Last week I spoke to a Syrian family who had fled the country and spent three weeks travelling to Europe. Now they were waiting for a train in Serbia to take them north towards Germany. When I asked the father why they chose to leave their home at this particular point in time, I was given an answer that haunts me.
They wanted to stay in Syria, but after their third apartment was hit by bombs they decided to flee, taking with them only what they could carry.
Tomorrow world leaders will gather in London to talk about Syria and to commit resources towards the ever-growing scale of our generation's biggest humanitarian crisis.
This conference must deliver for families such as the one I met last week. It must deliver for children who have seen their home destroyed three times without understanding why.
Approaching the 5-year mark of the Syria crisis, this half-decade of conflict has destroyed life for the children of Syria as they once knew it. A generation of children are now far too familiar with the sounds of artillery. Many are now tragically able to tell the difference in sound from an artillery shell being launched and one about to land.
Starvation is being used as a weapon of war, deliberately putting civilians in the line of fire in violation of international humanitarian law.
As a result millions of Syrians have left their home-country to seek refuge in neighbouring countries. Turkey hosting some 2.5m, Lebanon more than 1.1m and Jordan over 630,000. With no end to the conflict in sight, the flow of refugees has continued and with mounting pressures on the regional response, many are being forced to flee further away to Europe. Europe received about 1m refugees in 2015, the single largest group being Syrians.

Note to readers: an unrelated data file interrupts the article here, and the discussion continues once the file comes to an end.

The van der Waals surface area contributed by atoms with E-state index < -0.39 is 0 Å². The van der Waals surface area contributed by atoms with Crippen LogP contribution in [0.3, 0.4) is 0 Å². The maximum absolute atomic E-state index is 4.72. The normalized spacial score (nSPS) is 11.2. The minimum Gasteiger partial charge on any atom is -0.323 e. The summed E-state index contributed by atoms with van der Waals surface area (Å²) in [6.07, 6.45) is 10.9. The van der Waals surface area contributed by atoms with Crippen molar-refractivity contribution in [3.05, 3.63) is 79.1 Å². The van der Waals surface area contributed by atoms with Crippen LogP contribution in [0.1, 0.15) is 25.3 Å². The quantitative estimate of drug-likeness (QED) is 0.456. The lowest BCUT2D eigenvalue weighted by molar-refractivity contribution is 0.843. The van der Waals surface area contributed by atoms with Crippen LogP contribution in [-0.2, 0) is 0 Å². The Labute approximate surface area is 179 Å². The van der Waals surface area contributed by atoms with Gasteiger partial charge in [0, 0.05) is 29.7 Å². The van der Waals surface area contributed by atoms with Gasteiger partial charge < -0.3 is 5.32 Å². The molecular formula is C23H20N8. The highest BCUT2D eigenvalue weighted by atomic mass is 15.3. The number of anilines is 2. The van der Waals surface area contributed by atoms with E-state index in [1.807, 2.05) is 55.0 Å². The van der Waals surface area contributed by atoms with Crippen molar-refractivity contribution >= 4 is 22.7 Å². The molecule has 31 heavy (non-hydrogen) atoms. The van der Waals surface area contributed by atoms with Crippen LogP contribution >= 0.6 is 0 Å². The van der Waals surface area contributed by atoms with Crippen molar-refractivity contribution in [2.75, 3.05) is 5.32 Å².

The London conference is dedicated to supporting Syria and the region, and the need for support can hardly be overstated. It is expected that the conference will raise a large amount of funding for 2016.
This support needs to be translated into quick action, addressing especially the need for protection and education for Syrian children and those in host countries. This is desperately needed.
But as welcome as this funding is, Syria and its children need more than that.
There needs to be an end to the conflict and a return of peace in Syria.
And increasingly as we see that thousands of men, women and children per day are finding the situation in Syria and the neighbouring countries untenable enough to risk their lives in small boats to cross to Europe, there needs to be a scaled up response to meet the needs of refugees travelling through Europe as part of a coherent European approach.
In the last few days we have heard news that some 10,000 children may have gone missing in Europe whilst fleeing conflicts around the world. As one of the richest continents in the world, hosting about the same number of refugees as tiny Lebanon, it is beyond scandalous that this is happening today.
We have to ask ourselves what will happen with a generation of children growing up fleeing their homes to the sounds of gunfire and bombs, rather than growing up with safety in classrooms.
So the London conference is a step in the right direction, but the children of Syria deserve and need giant strides of progress rather than careful steps.
We owe that to the next generation.